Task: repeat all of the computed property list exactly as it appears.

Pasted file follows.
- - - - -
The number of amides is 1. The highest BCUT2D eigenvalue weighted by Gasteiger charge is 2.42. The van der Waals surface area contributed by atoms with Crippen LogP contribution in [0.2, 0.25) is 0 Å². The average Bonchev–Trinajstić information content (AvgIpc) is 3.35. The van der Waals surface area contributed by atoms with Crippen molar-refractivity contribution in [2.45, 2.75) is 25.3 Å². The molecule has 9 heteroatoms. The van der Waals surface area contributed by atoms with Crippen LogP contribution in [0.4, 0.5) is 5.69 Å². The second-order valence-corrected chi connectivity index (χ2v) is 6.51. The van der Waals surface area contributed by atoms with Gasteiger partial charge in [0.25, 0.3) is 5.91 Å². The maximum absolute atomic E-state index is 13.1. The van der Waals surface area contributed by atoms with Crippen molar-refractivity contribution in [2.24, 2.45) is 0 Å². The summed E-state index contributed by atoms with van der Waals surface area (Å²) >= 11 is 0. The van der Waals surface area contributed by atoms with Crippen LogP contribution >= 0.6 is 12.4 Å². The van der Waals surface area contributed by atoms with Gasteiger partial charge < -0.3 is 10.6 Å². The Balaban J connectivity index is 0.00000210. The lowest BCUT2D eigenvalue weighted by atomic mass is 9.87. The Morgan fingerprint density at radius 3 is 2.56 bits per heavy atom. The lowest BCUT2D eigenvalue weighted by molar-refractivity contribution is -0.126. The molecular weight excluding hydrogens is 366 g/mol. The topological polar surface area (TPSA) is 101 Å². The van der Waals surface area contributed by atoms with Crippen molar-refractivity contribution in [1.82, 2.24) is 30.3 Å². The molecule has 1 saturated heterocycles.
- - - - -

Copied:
The number of amides is 1. The highest BCUT2D eigenvalue weighted by Gasteiger charge is 2.42. The van der Waals surface area contributed by atoms with Crippen LogP contribution in [0.2, 0.25) is 0 Å². The average Bonchev–Trinajstić information content (AvgIpc) is 3.35. The van der Waals surface area contributed by atoms with Crippen molar-refractivity contribution in [2.45, 2.75) is 25.3 Å². The molecule has 9 heteroatoms. The van der Waals surface area contributed by atoms with Crippen LogP contribution in [0.4, 0.5) is 5.69 Å². The second-order valence-corrected chi connectivity index (χ2v) is 6.51. The van der Waals surface area contributed by atoms with Gasteiger partial charge in [0.25, 0.3) is 5.91 Å². The maximum absolute atomic E-state index is 13.1. The van der Waals surface area contributed by atoms with Crippen molar-refractivity contribution in [2.24, 2.45) is 0 Å². The summed E-state index contributed by atoms with van der Waals surface area (Å²) >= 11 is 0. The van der Waals surface area contributed by atoms with Crippen LogP contribution >= 0.6 is 12.4 Å². The van der Waals surface area contributed by atoms with Gasteiger partial charge < -0.3 is 10.6 Å². The Balaban J connectivity index is 0.00000210. The lowest BCUT2D eigenvalue weighted by atomic mass is 9.87. The Morgan fingerprint density at radius 3 is 2.56 bits per heavy atom. The lowest BCUT2D eigenvalue weighted by molar-refractivity contribution is -0.126. The molecular weight excluding hydrogens is 366 g/mol. The topological polar surface area (TPSA) is 101 Å². The van der Waals surface area contributed by atoms with Crippen molar-refractivity contribution in [1.82, 2.24) is 30.3 Å². The molecule has 1 saturated heterocycles.